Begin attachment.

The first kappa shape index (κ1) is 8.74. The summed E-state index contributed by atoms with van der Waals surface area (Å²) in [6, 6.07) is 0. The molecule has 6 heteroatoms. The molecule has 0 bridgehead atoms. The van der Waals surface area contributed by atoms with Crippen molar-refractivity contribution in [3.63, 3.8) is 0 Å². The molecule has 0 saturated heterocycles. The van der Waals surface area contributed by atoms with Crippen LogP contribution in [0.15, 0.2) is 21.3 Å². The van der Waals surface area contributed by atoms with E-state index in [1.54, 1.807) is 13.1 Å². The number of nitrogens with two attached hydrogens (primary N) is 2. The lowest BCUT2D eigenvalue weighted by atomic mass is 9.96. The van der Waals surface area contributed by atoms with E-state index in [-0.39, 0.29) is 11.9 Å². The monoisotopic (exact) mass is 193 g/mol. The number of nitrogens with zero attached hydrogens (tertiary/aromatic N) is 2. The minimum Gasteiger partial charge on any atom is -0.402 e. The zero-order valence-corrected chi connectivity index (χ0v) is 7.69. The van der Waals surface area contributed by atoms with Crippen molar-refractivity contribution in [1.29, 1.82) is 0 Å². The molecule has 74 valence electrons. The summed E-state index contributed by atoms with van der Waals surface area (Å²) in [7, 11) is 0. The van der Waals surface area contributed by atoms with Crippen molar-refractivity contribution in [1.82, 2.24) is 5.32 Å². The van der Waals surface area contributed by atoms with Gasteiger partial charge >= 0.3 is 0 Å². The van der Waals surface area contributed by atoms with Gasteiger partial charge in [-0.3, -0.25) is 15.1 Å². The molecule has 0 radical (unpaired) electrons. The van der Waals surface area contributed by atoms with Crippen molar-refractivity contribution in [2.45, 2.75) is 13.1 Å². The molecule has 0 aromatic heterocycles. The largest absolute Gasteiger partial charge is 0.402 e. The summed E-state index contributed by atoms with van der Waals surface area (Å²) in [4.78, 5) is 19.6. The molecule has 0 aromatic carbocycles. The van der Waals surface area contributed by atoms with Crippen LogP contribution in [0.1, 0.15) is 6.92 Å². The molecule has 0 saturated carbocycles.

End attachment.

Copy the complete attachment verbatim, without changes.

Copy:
The first kappa shape index (κ1) is 8.74. The summed E-state index contributed by atoms with van der Waals surface area (Å²) in [6, 6.07) is 0. The molecule has 6 heteroatoms. The molecule has 0 bridgehead atoms. The van der Waals surface area contributed by atoms with Crippen molar-refractivity contribution in [3.63, 3.8) is 0 Å². The molecule has 0 saturated heterocycles. The van der Waals surface area contributed by atoms with Crippen LogP contribution in [0.15, 0.2) is 21.3 Å². The van der Waals surface area contributed by atoms with E-state index in [1.54, 1.807) is 13.1 Å². The number of nitrogens with two attached hydrogens (primary N) is 2. The lowest BCUT2D eigenvalue weighted by atomic mass is 9.96. The van der Waals surface area contributed by atoms with E-state index in [-0.39, 0.29) is 11.9 Å². The monoisotopic (exact) mass is 193 g/mol. The number of nitrogens with zero attached hydrogens (tertiary/aromatic N) is 2. The minimum Gasteiger partial charge on any atom is -0.402 e. The zero-order valence-corrected chi connectivity index (χ0v) is 7.69. The van der Waals surface area contributed by atoms with Crippen molar-refractivity contribution in [1.29, 1.82) is 0 Å². The molecule has 74 valence electrons. The summed E-state index contributed by atoms with van der Waals surface area (Å²) in [7, 11) is 0. The van der Waals surface area contributed by atoms with Crippen molar-refractivity contribution in [1.82, 2.24) is 5.32 Å². The van der Waals surface area contributed by atoms with Gasteiger partial charge >= 0.3 is 0 Å². The van der Waals surface area contributed by atoms with Gasteiger partial charge in [-0.3, -0.25) is 15.1 Å². The molecule has 0 radical (unpaired) electrons. The van der Waals surface area contributed by atoms with Crippen molar-refractivity contribution in [2.45, 2.75) is 13.1 Å². The molecule has 0 aromatic heterocycles. The largest absolute Gasteiger partial charge is 0.402 e. The summed E-state index contributed by atoms with van der Waals surface area (Å²) in [4.78, 5) is 19.6. The molecule has 0 aromatic carbocycles. The van der Waals surface area contributed by atoms with Crippen LogP contribution in [0.1, 0.15) is 6.92 Å². The molecule has 0 saturated carbocycles.